Oh, regarding the RTFM, here is "manual" I used.

We have serial!

The feels

Ok, so now we have communication. Blue LED is blinking and we have a string on our terminal: ready. Good, so am I (haaaa). By reading a bit more I saw that it has a default firmware that accepts AT commands - yes, just like old modems! Oh, that's nostalgic! And yes, I honestly like that. It's so cool and old-school-ish.

I typed my first commands... and, of course, it didn't work. It never does. Turns out this default firmware requires Windows-like CR: CRLF (0x13 0x10). Nothing a --omap crcrlf can't fix. Easy.

Anyway, I played a bit with that default firmware. You can't really do anything cool with it. I mean, sure, it allows you to connect to networks, maybe even transmit data, but not really in the way I plan to use this thing. So let's take it off and burn something else on it. Maybe even our own code? We'll see.

Well, for the project I want to use this, I need 3 PWM (pulse-width modulation) pins. This is my way of emulating a lower voltage, so that the device I'll attach this to reads a voltage between 0 and 3.3v, according to what I set as my PWM configuration. This is nothing new to me: I've done that with Arduino for quite a while now and it works really well. However, remember that I need 3 PWM pins, but my board is the small version, so it has only 2 GPIO (General Purpose I/O). pins I could use for that. That's a problem.

My not-so-long-but-yet-extremely-useful experience with microcontrollers showed me that I can use their pins for whatever I want, as long as I have enough low-level access to change their configuration. On AVR microcontrollers, for example, I was able to select which pins I wanted for UART[3]. So, in theory, I could use the UART pins on the ESP8266 as GPIO pins and have PWM configured on them. After all, I won't need serial on my project at all, since all the communication will be done by the network. Debugging? Nah, I can do that with the built-in LED on the board. I call this "the classic debugging". This is nothing new to me as well: I've debugged the Die Datenkrake by turning LEDs on and off, so that should be enough for me on the ESP8266 as well. I hope.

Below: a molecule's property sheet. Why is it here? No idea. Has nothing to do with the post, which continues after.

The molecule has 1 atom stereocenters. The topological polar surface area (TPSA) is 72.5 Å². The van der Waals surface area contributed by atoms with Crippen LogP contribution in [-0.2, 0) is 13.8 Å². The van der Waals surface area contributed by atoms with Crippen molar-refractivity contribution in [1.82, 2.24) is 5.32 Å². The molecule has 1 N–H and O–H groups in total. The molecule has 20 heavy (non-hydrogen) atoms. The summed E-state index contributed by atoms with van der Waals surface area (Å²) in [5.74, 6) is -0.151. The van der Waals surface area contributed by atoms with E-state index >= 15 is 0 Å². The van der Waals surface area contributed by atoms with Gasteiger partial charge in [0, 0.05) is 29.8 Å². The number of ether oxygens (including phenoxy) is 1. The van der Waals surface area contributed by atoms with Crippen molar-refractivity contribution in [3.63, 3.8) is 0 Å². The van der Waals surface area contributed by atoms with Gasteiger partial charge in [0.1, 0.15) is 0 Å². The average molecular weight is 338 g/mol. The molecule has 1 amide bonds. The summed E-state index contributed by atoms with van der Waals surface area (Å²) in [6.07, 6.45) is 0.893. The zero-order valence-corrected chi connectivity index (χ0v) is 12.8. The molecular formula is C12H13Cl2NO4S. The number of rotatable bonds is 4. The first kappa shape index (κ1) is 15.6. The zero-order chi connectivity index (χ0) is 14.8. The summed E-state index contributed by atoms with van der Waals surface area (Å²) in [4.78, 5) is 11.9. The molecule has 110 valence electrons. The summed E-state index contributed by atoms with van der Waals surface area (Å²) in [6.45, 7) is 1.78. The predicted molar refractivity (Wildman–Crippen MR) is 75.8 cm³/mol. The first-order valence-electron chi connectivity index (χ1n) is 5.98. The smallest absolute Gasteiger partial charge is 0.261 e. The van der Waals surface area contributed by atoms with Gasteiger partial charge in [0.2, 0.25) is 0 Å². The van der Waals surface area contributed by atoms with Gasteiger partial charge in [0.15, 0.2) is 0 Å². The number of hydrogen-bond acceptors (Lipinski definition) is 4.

However, every project I had looked so far (essentially only NodeMCU (Lua-based firmware) and MicroPython) needed a serial port to work, or at least to play with it. They are terminal-like firmwares. I don't want that. I mean, I want, but for this project I can't use that. I need one pin of that UART port. Also, I don't want to program the device like that: I want to directly write my code to the damn thing - even if it's harder to do so. For that, all we need is the SDK, right?

Yes and no. Well, there's a SDK for the ESP8266 which is the esp-open-sdk. It took a while to fully install on my laptop, but while it was doing that I actually found a better way of playing with it - at least for now. However, yes, I will play with its SDK one day. I still want to compile and upload my code like I used to do with AVR: make image upload. Oh, the good days: all I needed was a terminal and a good bottle of Club-Mate. Oh yeah.

So, what I've found was Arduino IDE. Yes, you're not crazy. Think about it: for prototyping, why not use an Arduino-based environment? After all, we know how to use Arduino, and it has good libraries that help us a lot when coding tricky stuff or complex timings. And someone added support for the ESP8266 on it.... so, why the hell not? Let's play with it!

It's alive!

It's alive!